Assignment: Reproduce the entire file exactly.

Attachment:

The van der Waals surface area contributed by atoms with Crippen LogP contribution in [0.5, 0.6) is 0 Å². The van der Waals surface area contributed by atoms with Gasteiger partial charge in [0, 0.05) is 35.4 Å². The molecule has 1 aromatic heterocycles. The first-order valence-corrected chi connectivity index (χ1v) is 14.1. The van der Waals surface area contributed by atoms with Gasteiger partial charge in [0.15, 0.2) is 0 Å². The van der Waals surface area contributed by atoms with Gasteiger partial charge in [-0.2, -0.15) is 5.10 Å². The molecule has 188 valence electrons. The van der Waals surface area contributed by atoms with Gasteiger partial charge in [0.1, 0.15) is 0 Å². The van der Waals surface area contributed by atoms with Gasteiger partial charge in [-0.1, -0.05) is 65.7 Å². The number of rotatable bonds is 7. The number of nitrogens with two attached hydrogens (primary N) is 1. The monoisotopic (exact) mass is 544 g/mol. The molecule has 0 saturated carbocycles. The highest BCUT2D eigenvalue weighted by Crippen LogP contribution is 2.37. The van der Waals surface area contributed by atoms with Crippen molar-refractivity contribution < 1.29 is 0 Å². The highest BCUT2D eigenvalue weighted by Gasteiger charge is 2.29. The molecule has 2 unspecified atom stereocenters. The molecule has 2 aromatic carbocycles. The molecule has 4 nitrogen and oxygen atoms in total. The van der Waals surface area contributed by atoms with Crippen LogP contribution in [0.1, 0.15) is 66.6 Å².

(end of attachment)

The van der Waals surface area contributed by atoms with Crippen LogP contribution in [0.5, 0.6) is 0 Å². The van der Waals surface area contributed by atoms with Gasteiger partial charge in [0, 0.05) is 35.4 Å². The molecule has 1 aromatic heterocycles. The first-order valence-corrected chi connectivity index (χ1v) is 14.1. The van der Waals surface area contributed by atoms with Gasteiger partial charge in [0.15, 0.2) is 0 Å². The van der Waals surface area contributed by atoms with Gasteiger partial charge in [-0.2, -0.15) is 5.10 Å². The molecule has 188 valence electrons. The van der Waals surface area contributed by atoms with Gasteiger partial charge in [0.1, 0.15) is 0 Å². The van der Waals surface area contributed by atoms with Gasteiger partial charge in [-0.1, -0.05) is 65.7 Å². The number of rotatable bonds is 7. The number of nitrogens with two attached hydrogens (primary N) is 1. The monoisotopic (exact) mass is 544 g/mol. The molecule has 0 saturated carbocycles. The highest BCUT2D eigenvalue weighted by Crippen LogP contribution is 2.37. The van der Waals surface area contributed by atoms with Crippen molar-refractivity contribution < 1.29 is 0 Å². The highest BCUT2D eigenvalue weighted by Gasteiger charge is 2.29. The molecule has 2 unspecified atom stereocenters. The molecule has 2 aromatic carbocycles. The molecule has 4 nitrogen and oxygen atoms in total. The van der Waals surface area contributed by atoms with Crippen LogP contribution in [0.1, 0.15) is 66.6 Å².